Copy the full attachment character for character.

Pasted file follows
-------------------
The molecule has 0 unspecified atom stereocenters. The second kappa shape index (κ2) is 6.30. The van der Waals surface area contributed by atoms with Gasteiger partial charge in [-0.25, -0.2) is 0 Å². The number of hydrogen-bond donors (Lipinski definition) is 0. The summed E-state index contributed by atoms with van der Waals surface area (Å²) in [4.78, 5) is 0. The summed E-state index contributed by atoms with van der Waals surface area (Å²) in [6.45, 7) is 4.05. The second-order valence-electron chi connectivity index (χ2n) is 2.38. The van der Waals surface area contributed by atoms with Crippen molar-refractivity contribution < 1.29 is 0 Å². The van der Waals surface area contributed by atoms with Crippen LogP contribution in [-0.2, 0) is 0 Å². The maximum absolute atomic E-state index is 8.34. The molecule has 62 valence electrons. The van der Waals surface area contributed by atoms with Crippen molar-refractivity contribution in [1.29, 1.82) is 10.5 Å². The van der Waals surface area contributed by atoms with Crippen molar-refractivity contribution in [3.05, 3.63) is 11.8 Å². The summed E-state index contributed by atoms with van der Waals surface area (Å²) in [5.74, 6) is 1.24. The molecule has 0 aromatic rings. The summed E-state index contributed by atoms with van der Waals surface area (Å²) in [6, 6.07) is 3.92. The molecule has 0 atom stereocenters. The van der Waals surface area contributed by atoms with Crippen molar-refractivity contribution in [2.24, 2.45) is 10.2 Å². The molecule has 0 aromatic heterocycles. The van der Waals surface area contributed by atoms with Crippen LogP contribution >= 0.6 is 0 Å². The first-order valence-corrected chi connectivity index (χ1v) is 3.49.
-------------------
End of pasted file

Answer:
The molecule has 0 unspecified atom stereocenters. The second kappa shape index (κ2) is 6.30. The van der Waals surface area contributed by atoms with Gasteiger partial charge in [-0.25, -0.2) is 0 Å². The number of hydrogen-bond donors (Lipinski definition) is 0. The summed E-state index contributed by atoms with van der Waals surface area (Å²) in [4.78, 5) is 0. The summed E-state index contributed by atoms with van der Waals surface area (Å²) in [6.45, 7) is 4.05. The second-order valence-electron chi connectivity index (χ2n) is 2.38. The van der Waals surface area contributed by atoms with Crippen molar-refractivity contribution < 1.29 is 0 Å². The van der Waals surface area contributed by atoms with Crippen LogP contribution in [-0.2, 0) is 0 Å². The maximum absolute atomic E-state index is 8.34. The molecule has 62 valence electrons. The van der Waals surface area contributed by atoms with Crippen molar-refractivity contribution in [1.29, 1.82) is 10.5 Å². The van der Waals surface area contributed by atoms with Crippen molar-refractivity contribution in [3.05, 3.63) is 11.8 Å². The summed E-state index contributed by atoms with van der Waals surface area (Å²) in [5.74, 6) is 1.24. The molecule has 0 aromatic rings. The summed E-state index contributed by atoms with van der Waals surface area (Å²) in [6, 6.07) is 3.92. The molecule has 0 atom stereocenters. The van der Waals surface area contributed by atoms with Crippen molar-refractivity contribution in [2.24, 2.45) is 10.2 Å². The molecule has 0 aromatic heterocycles. The van der Waals surface area contributed by atoms with Crippen LogP contribution >= 0.6 is 0 Å². The first-order valence-corrected chi connectivity index (χ1v) is 3.49.